Home > Great Big Greenhouse Blog > February 2016 > BONNIE'S GARDEN--Feeding Birds in the Winter

BONNIE'S GARDEN--Feeding Birds in the Winter

The day after the snow stopped last weekend, I was sitting by the window and watching a flurry of birds at the bird-feeder hanging outside—sparrows, finches, cardinals, and one very busy blue jay!  That made me think—the next time I make a grocery store run because of snow, I need to remember to not just pick up food for me and the kitties but food for the birds, as well.

With not much to look at in my garden this time of year, I do enjoy watching the birds so I did a little research to find out what to feed them to attract the biggest variety to my yard.  Because there aren’t many insects available over the winter, most of the birds that winter here are seed eaters.  Some seeds are better than others, however.  Seeds and nuts with a higher fat content are best for winter feeding—black oil sunflower seeds and even peanuts.

Can you use mixed bird seeds?  Sure, but try to avoid too many fillers like red millet and wheat.  A good mix should contain black oil sunflower seeds, white millet, even cracked corn and/or peanut bits. Remember, too, black thistle seed (Niger) to attract goldfinches.

Suet, rendered beef fat, is a great energy source.  You can buy prepared suet cakes or make your own and add bird seed, chopped peanuts, etc.  Ask the meat department at your local grocery store if they have leftover beef fat trimmings you can “melt” down.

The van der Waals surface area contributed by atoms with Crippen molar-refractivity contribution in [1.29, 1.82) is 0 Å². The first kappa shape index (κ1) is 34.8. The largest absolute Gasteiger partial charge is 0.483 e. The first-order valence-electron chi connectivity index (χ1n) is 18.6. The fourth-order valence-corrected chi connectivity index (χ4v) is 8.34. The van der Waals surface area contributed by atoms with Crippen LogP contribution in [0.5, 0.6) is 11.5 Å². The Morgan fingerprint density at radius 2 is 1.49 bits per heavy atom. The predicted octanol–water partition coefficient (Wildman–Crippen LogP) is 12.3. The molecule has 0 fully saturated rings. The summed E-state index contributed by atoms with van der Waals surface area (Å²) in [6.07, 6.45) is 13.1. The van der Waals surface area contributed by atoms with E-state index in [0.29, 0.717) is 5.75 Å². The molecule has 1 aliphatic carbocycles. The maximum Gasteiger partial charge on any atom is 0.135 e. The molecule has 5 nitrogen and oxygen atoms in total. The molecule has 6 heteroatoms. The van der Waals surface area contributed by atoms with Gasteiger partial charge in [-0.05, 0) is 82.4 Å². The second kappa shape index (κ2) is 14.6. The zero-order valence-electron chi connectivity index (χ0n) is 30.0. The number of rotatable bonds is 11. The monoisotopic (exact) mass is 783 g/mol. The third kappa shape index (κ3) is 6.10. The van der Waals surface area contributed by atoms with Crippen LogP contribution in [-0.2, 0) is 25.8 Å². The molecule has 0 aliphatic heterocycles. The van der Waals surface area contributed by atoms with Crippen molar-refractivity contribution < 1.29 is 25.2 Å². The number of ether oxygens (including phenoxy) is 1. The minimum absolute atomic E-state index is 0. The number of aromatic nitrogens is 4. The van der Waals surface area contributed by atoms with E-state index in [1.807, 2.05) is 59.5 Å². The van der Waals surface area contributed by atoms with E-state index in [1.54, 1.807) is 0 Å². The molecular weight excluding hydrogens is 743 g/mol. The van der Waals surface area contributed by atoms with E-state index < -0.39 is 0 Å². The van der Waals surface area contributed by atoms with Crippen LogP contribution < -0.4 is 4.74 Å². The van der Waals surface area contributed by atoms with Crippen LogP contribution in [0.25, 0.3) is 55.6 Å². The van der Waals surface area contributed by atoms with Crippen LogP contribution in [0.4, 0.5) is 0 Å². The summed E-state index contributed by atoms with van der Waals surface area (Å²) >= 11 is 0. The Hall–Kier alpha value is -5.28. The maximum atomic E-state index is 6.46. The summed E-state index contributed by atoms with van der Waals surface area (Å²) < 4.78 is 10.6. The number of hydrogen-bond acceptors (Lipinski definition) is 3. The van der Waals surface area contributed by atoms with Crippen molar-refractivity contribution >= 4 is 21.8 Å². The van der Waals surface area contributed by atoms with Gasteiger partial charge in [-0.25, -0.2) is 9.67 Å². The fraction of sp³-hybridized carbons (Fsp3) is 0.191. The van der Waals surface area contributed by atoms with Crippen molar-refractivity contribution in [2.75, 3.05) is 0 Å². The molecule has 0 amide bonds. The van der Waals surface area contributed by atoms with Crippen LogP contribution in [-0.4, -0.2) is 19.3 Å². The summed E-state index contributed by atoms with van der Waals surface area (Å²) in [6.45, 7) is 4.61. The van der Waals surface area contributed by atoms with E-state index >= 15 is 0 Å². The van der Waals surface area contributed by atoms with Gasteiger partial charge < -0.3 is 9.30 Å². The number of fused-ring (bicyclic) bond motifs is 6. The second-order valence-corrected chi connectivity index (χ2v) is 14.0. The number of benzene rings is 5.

Birds enjoy the moisture content and vitamins they find in various fruits so place pans filled with chopped grapes, apple tidbits, banana or orange slices—even chopped raisins which have been soaked in water first.  Fruit will attract a wider variety of birds. Wash fruit carefully or buy organic to minimize pesticide residues.

If you don’t have anywhere to hang a birdfeeder, you can smear peanut butter on a tree trunk and press peanut bits or cracked corn into it.  I tried that Monday and had the fun of watching two woodpeckers go for it.

If you’re thinking long term bird-feeding, there are trees and shrubs like winterberry holly, American Beautyberry, Sweet Bay Magnolia or viburnums which have winter fruit/berries.  It’s also good to provide a ready water source—a heated birdbath or pond with running water.  This was brought home to me when I was putting a bowl of water out for the stray cats I feed and no sooner than I got in the front door, than there were five birds surrounding that little bowl.

So if I run into you at the grocery store the next time they’re calling for snow, see if I don’t have a bag or two of sunflower seeds mixed in with the cat food, bread, and milk in my cart.
Posted: 2/1/2016 by Bonnie Pega | with 0 comment(s)
Filed under: Bonnie's, Garden
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